HUTCHINSON, Kansas -- Before senior Taylor Pendrith arrived at Kent State, comparisons to the star of a certain golf-comedy from the mid-90s might've been unavoidable.
He grew up playing hockey; after trying golf, he discovered his natural ability to crush shots off the tee but struggled away from the tee; a mentor that recognized his raw potential, and, he admits, his mental composure on the course had room to improve.
Before Kent State, he grew up in Richmond Hill, Ontario, Canada. The year before he left for Ohio, he won the Canadian Junior Long Drive Championship with a 349-yard drive. Equally impressive, his ball speed was tracked at 190 miles per hour, 10 faster than Tiger Woods. Most impressive, Pendrith spent nearly all of his golfing youth teaching himself the sport.
His power at the tee isn't just a golf thing. The power translated from the two other sports he learned independently: hockey and baseball.
"I was always kind of a power hitter in baseball and always had a hard slap shot in hockey," he said.
He started playing golf at the age of 12, when he went to visit his sister for a couple days, a superintendent at a local golf course. While she was busy at work, he entertained himself by playing golf for the first time.
"I started hitting golf balls and driving the cart when I was young and thought it was kind of fun," he said. "Ever since then, I developed an interest."
He began playing tournaments at the age of 15, but didn't realize until the year after that he had a future in golf. That year, he won his first event and said he ripped off a few more wins that season. At that point, he dropped other sports in favor to pursue golf.
"That's when i kind of realized 'What do i need to do to play at the next level?'" he said.
The next year, he finally started getting one-on-one coaching. His coach, Henry Brown, began refining Pendrith's short game and teaching him the mental aspect of golf. After all, hockey players aren't exactly known for their cool heads.
Perhaps most importantly to Pendrith's career, Brown was connected with Kent State coach Herb Page. After Brown contacted him about Pendrith, it was a done deal. Taylor was going to Kent State.
"I went on a visit and it was awesome, everything was the way I imagined it. And better, even," he said.
Kent State was a natural fit because its within driving distance of his hometown, and the program's Canadian-heavy roster, he said. Kent State's head coach of 36 years, Herb Page, is from Canada. The team also features three other Canadians from Ontario. Pendrith said the combination made for a steady transition from Canada to America.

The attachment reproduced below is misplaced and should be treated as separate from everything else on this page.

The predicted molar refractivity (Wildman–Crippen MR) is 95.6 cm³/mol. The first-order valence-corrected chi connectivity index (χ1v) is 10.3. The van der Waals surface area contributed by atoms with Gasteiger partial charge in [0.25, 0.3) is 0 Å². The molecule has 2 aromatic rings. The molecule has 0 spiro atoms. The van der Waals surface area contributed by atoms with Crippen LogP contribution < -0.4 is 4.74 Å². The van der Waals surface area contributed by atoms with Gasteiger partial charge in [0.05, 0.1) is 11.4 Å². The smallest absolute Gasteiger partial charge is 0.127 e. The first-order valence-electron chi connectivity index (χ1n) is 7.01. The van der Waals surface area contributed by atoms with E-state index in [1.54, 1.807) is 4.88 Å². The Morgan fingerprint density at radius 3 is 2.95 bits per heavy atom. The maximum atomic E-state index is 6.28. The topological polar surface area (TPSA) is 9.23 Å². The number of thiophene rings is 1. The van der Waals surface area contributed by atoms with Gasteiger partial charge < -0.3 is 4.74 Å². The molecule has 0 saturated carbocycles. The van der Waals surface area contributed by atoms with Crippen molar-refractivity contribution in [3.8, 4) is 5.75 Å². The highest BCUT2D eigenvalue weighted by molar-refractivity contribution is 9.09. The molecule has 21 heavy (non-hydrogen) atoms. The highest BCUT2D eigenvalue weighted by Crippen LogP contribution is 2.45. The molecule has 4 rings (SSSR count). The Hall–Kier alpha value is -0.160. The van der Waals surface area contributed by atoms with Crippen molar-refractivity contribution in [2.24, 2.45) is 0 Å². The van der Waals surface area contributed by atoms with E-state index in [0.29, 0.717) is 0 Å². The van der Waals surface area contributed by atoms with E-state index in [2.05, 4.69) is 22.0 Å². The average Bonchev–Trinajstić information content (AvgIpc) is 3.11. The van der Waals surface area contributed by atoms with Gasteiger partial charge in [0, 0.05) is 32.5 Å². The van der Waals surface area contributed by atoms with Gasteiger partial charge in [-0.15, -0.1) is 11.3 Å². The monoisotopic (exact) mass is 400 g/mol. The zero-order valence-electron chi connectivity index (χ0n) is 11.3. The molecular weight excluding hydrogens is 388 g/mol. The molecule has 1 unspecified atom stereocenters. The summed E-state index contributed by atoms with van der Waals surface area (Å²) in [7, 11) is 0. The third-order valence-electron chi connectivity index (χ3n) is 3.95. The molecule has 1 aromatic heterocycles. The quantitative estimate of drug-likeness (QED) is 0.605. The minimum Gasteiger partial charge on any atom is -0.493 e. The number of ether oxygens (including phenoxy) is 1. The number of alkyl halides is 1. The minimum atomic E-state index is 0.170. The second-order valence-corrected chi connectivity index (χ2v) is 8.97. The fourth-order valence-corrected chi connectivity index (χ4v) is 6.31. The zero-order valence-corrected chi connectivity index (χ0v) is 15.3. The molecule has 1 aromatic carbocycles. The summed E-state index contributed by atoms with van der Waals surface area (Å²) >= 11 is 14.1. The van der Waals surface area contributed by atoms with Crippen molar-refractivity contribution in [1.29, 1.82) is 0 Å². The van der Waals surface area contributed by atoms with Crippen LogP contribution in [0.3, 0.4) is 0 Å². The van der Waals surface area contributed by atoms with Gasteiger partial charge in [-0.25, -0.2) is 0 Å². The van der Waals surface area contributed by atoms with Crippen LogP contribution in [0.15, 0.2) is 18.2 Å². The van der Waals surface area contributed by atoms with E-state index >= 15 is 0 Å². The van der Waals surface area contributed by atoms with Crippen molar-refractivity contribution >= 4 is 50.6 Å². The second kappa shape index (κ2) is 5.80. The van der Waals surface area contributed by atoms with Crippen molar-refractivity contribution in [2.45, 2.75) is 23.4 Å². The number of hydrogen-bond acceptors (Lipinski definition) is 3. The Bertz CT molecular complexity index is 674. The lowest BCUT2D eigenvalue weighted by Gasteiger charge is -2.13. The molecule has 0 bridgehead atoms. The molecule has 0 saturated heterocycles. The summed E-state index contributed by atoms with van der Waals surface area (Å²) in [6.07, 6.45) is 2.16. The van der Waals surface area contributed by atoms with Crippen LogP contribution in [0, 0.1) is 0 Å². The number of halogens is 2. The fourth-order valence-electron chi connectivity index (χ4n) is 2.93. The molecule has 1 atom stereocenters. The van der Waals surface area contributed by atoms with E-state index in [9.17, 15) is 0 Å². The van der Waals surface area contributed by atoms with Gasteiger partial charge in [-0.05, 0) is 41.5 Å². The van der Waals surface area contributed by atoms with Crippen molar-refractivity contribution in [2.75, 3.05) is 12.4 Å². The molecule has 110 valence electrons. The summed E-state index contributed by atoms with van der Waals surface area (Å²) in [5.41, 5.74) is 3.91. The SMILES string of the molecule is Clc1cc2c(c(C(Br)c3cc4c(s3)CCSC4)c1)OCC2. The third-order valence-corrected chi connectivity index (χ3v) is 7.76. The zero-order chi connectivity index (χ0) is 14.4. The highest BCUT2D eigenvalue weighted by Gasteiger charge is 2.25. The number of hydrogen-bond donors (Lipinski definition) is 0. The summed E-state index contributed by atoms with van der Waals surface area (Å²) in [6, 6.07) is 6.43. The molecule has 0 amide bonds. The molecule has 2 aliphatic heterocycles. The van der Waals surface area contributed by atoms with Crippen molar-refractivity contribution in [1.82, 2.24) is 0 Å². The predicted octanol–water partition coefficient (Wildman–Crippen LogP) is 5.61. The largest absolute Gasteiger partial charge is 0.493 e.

"It was a little awkward at first to get used some of the different things. But since there's so many Canadians around, it felt normal and I got used to it really quickly."
Not that he couldn't have done it on his own. After all, he dropped two team-intensive sports around the time he realized golf meant he didn't have to rely on others for success.
"I liked it more because its an individual sport and you don't have to rely on anybody. You can just do your own thing," he said.
So it seems fitting that he's in the individuals tournament at the NCAA Men's Golf Championships. This year is the first without his team joining him. For the first time in Pendrith's four years, his team failed to qualify at the Sugar Grove Regional last week. He nabbed the region's single individuals' spot in the process. And while he wishes his team was here to share the success, its something he's alright with.
"I'm very comfortable coming here by myself, there's no problem," he said.
Yet, as comfortable as he is being an individual, he wishes his team was here like they had been the past three years. Especially today, when more than 8-hours of rain delay plagued the tournament's opening day.
"Days like this, you're at a rain delay and you're with your team and having fun and, you know, now its just me," he said. About an hour before, the Texas A&M golfers played cards to pass the time at this same table.
Its something he'll get used to. He plans on spending the summer playing various amateur events, then turning professional later in the year. After this tournament, his days playing on a team won't be nearly as often as they have been the past four years.
Which might not be a bad thing. After all, there might not be anybody else at this tournament who is a more strong-willed individualist.